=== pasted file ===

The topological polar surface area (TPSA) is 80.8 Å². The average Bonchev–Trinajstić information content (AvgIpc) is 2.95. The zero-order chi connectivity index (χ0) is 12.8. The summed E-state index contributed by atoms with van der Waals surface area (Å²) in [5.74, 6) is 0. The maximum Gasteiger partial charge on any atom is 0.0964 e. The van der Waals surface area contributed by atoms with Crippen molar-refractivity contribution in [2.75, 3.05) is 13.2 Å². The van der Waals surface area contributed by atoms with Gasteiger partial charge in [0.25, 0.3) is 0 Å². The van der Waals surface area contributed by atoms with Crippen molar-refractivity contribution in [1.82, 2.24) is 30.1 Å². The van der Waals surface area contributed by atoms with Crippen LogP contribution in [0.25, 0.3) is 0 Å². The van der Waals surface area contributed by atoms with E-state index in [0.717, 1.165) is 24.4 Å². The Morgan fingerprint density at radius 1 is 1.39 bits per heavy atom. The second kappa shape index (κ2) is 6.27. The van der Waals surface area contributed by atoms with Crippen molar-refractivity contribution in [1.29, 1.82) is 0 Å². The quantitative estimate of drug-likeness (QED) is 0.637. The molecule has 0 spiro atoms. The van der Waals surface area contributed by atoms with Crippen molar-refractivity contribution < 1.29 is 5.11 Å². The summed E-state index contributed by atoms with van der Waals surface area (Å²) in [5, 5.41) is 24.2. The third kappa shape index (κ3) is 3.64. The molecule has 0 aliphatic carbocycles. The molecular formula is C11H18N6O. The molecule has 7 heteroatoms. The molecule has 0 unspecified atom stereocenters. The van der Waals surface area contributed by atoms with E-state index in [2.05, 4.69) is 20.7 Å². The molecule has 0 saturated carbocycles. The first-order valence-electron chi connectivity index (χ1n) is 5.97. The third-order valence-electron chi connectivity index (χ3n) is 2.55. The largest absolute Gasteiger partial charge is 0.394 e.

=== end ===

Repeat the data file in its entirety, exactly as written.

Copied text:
The topological polar surface area (TPSA) is 80.8 Å². The average Bonchev–Trinajstić information content (AvgIpc) is 2.95. The zero-order chi connectivity index (χ0) is 12.8. The summed E-state index contributed by atoms with van der Waals surface area (Å²) in [5.74, 6) is 0. The maximum Gasteiger partial charge on any atom is 0.0964 e. The van der Waals surface area contributed by atoms with Crippen molar-refractivity contribution in [2.75, 3.05) is 13.2 Å². The van der Waals surface area contributed by atoms with Gasteiger partial charge in [0.25, 0.3) is 0 Å². The van der Waals surface area contributed by atoms with Crippen molar-refractivity contribution in [1.82, 2.24) is 30.1 Å². The van der Waals surface area contributed by atoms with Crippen LogP contribution in [0.25, 0.3) is 0 Å². The van der Waals surface area contributed by atoms with E-state index in [0.717, 1.165) is 24.4 Å². The Morgan fingerprint density at radius 1 is 1.39 bits per heavy atom. The second kappa shape index (κ2) is 6.27. The van der Waals surface area contributed by atoms with Crippen molar-refractivity contribution in [1.29, 1.82) is 0 Å². The quantitative estimate of drug-likeness (QED) is 0.637. The molecule has 0 spiro atoms. The van der Waals surface area contributed by atoms with Crippen molar-refractivity contribution < 1.29 is 5.11 Å². The summed E-state index contributed by atoms with van der Waals surface area (Å²) in [5, 5.41) is 24.2. The third kappa shape index (κ3) is 3.64. The molecule has 0 aliphatic carbocycles. The molecular formula is C11H18N6O. The molecule has 7 heteroatoms. The molecule has 0 unspecified atom stereocenters. The van der Waals surface area contributed by atoms with E-state index in [2.05, 4.69) is 20.7 Å². The molecule has 0 saturated carbocycles. The first-order valence-electron chi connectivity index (χ1n) is 5.97. The third-order valence-electron chi connectivity index (χ3n) is 2.55. The largest absolute Gasteiger partial charge is 0.394 e.